WOMEN'S HEALTH ANNUAL
Oncology: Magic Markers
When it comes to cancer, treatment gets personal.
For many of us, it's fun to watch celebrities discover family-tree secrets on TV. But DNA research helps people in far more ways than simply entertainment. The Knight Diagnostic Laboratories, part of the OHSU Knight Cancer Institute, conduct pioneering research on cancer and the genetic alterations the disease may contain.
“The diagnoses we’ve been making at the microscope for the past 150 years or so have told us what kinds of cancer we’re looking at, but that doesn’t give a sense of their true complexity,” says Christopher Corless, MD, PhD, medical director of the Knight Diagnostic Laboratories. In other words, each cancer is different, and the most effective treatment targets each cancer individually.
We are moving toward such tailored treatments, according to Dr. Corless. “Mutations in the DNA are what make tumors grow, but most new cancer drugs are only targeted to a few of them,” he explains. “By identifying the exact mutations in a patient’s tumor, we can match up the drug to get the correct treatment.”
These mutations are uncovered by the Knight Diagnostic Laboratories’ cancer panels, DNA tests that focus on cancer and hereditary disorders. Advances in DNA technology are allowing OHSU to screen up to 50 genes in the amount of time it used to take to screen just one. These panels can be ordered by physicians, and Dr. Corless has been reaching out to area oncologists to educate them on the panels’ potential.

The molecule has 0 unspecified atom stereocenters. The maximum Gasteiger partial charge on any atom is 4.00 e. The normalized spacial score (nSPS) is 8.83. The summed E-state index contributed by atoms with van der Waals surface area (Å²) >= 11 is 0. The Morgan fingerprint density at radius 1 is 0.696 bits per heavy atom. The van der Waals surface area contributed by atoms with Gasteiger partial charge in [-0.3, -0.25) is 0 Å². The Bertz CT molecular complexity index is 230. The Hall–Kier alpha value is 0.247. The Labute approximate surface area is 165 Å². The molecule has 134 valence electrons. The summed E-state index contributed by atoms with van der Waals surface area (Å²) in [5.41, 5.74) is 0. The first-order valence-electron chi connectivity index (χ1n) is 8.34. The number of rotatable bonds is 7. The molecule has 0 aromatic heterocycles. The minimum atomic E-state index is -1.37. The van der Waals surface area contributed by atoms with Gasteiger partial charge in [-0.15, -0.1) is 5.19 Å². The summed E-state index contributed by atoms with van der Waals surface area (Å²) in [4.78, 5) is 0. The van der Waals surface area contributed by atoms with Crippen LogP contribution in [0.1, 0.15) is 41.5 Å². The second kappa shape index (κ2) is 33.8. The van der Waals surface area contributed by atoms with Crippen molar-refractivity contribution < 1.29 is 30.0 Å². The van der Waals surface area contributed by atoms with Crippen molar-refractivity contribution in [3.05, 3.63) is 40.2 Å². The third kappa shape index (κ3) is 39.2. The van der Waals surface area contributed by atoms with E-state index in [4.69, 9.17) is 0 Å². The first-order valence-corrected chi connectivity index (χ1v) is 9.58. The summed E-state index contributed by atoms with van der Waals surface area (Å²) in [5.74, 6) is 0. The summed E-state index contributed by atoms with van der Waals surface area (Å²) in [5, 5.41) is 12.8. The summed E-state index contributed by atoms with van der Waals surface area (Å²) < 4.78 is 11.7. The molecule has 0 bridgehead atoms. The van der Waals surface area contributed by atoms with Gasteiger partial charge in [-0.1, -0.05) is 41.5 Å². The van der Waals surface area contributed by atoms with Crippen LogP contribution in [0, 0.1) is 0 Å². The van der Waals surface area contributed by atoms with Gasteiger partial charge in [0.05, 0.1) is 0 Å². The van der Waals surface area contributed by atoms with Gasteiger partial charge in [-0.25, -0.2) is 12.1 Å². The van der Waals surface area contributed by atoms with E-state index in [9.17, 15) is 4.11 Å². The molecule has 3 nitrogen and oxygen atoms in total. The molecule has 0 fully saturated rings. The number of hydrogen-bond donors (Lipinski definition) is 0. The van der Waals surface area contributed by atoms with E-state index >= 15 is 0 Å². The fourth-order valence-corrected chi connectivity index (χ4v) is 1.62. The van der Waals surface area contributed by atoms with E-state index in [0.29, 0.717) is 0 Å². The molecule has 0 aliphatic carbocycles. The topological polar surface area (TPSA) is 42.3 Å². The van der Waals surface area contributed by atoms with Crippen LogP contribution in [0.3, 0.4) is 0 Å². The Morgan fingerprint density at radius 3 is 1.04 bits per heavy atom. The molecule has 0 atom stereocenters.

Not all cancers require extensive genetic testing, Dr. Corless emphasizes. While a person with leukemia should be tested right away, someone else with a superficial melanoma that can be removed entirely via surgery needn’t be tested. “Right now our cancer panels are more for an advanced type of cancer in which drug therapy is needed,” he says, adding that patients with cancer should talk to their doctors about what might be right for their situation.
Though there are some exceptions, diagnostic tests are becoming increasingly important in treating cancer and advancing cancer research. “This is an area that’s completely exploding in growth,” Dr. Corless says.
Womens Health Annual